padding: 0;
}
dl {
color: $lightest;
font-size: 16px;
line-height: 28px;
font-weight: normal;
margin-bottom: 26px;
hyphens: auto;
dt {
font-weight: 700;
background: lighten($darkest, 8%);
padding: 2px 16px;
max-width: max-content;
margin-bottom: 4px;
}
dd {
margin-left: 16px;
margin-bottom: 16px;
}
}
.mastodon-embed,
iframe {
width: 100%;
@ -810,3 +830,14 @@ main {
padding: 20px;
}
}
.heading {
display: flex;
align-items: center;
&__anchor-link {
display: inline-flex;
align-content: center;
margin-left: 0.25em;
}
}

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@ -1,4 +1,4 @@
baseURL = "http://docs.joinmastodon.org/"
baseURL = "https://docs.joinmastodon.org/"
languageCode = "en-us"
defaultContentLanguage = "en"
title = "Mastodon documentation"
@ -7,12 +7,15 @@ pygmentsStyle = "dracula"
metaDataFormat = "yaml"
paginate = 100
enableGitInfo = true
disablePathToLower = true
[markup]
[markup.tableOfContents]
endLevel = 2
endLevel = 3
ordered = false
startLevel = 1
[markup.goldmark.renderer]
unsafe = true
[languages.en.menu]
[[languages.en.menu.docs]]

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@ -30,7 +30,7 @@ A Mastodon website can operate alone. Just like a traditional website, people si
Mastodon uses a standardized, open protocol to implement federation. It is called **ActivityPub**. Any software that likewise implements federation via ActivityPub can seamlessly communicate with Mastodon, just like Mastodon websites communicate with one another.
The **fediverse** \(“federated universe”\) is the name for all websites that can communicate with each other over ActivityPub and the World Wide Web. That includes all Mastodon servers, but also other implementations:
The **fediverse** (“federated universe”) is the name for all websites that can communicate with each other over ActivityPub and the World Wide Web. That includes all Mastodon servers, but also other implementations:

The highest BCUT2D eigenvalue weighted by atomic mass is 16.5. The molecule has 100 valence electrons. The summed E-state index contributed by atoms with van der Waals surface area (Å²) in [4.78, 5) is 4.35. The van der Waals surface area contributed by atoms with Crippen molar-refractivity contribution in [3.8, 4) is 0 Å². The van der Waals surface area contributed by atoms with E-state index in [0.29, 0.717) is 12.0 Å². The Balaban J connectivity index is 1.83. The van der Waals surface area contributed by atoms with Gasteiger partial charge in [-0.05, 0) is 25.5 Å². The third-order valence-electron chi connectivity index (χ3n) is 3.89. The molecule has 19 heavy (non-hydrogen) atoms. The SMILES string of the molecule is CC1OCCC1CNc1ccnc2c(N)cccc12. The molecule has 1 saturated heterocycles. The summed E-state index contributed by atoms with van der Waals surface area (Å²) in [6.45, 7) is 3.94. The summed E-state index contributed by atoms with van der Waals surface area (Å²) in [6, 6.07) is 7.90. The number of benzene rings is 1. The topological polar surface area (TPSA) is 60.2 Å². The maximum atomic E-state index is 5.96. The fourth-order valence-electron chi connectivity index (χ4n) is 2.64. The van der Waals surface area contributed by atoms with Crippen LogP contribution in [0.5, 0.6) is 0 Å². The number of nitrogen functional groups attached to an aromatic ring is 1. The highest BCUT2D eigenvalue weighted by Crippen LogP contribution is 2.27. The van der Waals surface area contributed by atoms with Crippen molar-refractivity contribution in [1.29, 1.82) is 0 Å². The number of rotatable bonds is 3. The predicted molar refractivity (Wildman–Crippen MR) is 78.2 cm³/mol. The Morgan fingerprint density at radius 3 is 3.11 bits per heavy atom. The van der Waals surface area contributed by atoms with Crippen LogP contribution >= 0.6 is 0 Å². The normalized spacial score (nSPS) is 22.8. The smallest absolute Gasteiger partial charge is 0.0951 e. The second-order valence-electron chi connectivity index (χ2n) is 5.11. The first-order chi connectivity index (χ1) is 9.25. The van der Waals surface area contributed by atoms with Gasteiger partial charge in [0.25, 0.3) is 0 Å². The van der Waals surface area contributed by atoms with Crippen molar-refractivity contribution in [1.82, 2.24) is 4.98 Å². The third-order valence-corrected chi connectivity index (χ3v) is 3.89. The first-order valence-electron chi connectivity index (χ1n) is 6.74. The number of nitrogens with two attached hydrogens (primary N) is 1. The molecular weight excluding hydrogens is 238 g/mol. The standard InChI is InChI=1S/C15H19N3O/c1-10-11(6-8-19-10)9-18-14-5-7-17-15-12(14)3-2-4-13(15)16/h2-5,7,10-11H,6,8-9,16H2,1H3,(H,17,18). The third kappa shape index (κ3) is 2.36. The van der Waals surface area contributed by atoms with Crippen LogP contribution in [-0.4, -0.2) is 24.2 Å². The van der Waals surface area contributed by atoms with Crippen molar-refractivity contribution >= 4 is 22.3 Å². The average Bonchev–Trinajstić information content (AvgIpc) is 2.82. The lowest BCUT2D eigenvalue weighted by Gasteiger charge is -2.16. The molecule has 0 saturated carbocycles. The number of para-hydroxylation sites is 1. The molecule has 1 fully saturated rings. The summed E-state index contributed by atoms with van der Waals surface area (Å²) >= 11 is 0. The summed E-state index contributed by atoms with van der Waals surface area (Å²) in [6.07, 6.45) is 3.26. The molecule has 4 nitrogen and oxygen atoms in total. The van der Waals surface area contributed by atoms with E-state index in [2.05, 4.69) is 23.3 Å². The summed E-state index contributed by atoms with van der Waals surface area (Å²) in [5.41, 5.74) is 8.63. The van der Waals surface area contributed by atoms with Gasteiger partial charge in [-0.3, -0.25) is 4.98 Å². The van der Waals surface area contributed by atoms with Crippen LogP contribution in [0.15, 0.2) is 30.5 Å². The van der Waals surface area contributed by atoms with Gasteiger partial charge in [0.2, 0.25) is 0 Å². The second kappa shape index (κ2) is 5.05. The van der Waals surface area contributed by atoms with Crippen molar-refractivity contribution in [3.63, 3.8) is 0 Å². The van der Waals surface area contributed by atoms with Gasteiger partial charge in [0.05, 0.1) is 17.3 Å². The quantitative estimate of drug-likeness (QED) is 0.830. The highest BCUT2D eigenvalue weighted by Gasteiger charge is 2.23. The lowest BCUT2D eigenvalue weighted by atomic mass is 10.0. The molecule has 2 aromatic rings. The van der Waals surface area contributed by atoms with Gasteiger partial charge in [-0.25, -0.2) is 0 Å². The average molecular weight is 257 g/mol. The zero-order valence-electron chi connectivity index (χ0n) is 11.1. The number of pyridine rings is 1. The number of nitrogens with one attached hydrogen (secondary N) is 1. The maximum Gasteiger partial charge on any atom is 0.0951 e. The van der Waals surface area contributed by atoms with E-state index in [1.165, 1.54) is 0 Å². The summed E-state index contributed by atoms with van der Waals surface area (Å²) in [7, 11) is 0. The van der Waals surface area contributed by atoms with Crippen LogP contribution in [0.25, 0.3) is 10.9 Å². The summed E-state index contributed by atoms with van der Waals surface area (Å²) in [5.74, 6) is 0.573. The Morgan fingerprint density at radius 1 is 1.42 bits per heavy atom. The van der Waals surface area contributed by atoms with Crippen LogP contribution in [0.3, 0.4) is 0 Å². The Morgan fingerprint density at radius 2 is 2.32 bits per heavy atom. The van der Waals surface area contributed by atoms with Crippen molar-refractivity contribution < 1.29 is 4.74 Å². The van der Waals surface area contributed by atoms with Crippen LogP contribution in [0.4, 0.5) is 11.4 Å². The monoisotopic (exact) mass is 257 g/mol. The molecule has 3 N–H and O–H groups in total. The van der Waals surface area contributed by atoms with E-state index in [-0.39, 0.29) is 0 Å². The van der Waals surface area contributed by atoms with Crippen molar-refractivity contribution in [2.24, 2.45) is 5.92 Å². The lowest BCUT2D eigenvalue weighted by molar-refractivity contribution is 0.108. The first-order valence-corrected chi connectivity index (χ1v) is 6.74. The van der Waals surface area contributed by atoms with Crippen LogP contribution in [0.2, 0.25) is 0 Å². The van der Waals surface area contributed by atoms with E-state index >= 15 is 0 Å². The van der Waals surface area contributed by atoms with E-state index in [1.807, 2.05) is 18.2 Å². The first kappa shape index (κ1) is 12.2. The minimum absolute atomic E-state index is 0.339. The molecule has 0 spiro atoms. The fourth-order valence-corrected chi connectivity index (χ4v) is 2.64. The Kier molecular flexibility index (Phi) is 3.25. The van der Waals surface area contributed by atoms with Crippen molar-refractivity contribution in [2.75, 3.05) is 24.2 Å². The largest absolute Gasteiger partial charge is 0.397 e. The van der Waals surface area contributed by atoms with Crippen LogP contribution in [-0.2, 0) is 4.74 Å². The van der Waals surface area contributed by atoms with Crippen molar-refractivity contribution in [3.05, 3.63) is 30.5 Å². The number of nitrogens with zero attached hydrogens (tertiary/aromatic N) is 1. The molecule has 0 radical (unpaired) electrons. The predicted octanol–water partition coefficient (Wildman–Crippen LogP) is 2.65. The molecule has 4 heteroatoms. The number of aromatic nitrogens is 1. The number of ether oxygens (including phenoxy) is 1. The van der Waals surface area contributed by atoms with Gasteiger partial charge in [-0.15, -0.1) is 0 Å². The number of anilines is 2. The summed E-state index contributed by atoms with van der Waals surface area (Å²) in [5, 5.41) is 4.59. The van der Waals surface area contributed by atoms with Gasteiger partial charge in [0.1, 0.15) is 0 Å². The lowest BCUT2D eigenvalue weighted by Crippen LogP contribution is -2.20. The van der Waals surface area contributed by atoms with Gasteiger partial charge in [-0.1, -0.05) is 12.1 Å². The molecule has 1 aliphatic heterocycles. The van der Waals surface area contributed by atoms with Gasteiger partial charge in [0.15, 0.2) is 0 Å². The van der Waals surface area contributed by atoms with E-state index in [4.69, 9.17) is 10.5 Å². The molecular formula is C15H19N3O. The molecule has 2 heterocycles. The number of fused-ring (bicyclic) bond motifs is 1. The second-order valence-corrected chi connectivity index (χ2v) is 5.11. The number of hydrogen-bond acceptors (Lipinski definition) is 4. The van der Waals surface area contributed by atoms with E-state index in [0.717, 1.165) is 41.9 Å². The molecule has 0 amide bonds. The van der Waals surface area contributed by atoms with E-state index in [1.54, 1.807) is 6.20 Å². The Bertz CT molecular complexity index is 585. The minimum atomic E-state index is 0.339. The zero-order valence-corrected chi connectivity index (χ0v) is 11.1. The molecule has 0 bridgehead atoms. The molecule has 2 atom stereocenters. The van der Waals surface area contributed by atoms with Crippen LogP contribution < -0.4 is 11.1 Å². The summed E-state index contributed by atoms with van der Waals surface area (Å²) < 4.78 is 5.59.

* Pleroma, a modular microblogging engine,
* Pixelfed, federated image sharing platform, which lets you share and consume media posts,
@ -45,13 +45,13 @@ The fediverse does not have its own brand, so you might more often hear “follo
### Choice of service provider and policy {#choice}
Because Mastodon is simply software that can be used to power any website, potential users of Mastodon have the option of choosing a service provider from already-existing Mastodon websites, or to create their own Mastodon website if they wish. The Mastodon project maintains a list of recommended service providers at [joinmastodon.org](https://joinmastodon.org), sortable by category and/or language. Some websites may have moderation policies that go beyond this, such as requiring the use of certain tags on potentially sensitive content, and some websites may have more relaxed moderation policies, but websites listed in the picker all agree to adopt the [Mastodon Server Covenant](https://joinmastodon.org/covenant), meaning that they pledge to actively moderate against hate speech, to take daily backups, to have at least one emergency admin, and to provide at least 3 months advance notice in case of shutdown.
Because Mastodon is just software that can be used to power any website, potential users of Mastodon have the option of choosing a service provider from already-existing Mastodon websites, or to create their own Mastodon website if they wish. The Mastodon project maintains a list of recommended service providers at [joinmastodon.org](https://joinmastodon.org), sortable by category and/or language. Some websites may have moderation policies that go beyond this, such as requiring the use of certain tags on potentially sensitive content, and some websites may have more relaxed moderation policies, but websites listed in the picker all agree to adopt the [Mastodon Server Covenant](https://joinmastodon.org/covenant), meaning that they pledge to actively moderate against hate speech, to take daily backups, to have at least one emergency admin, and to provide at least 3 months advance notice in case of shutdown.
> Maintaining communities that feel safe for all of its members is not easy. Mastodon provides a lot of foundational framework and tools for doing it, and shifts the power to effect change from one commercial entity to the communities themselves.
>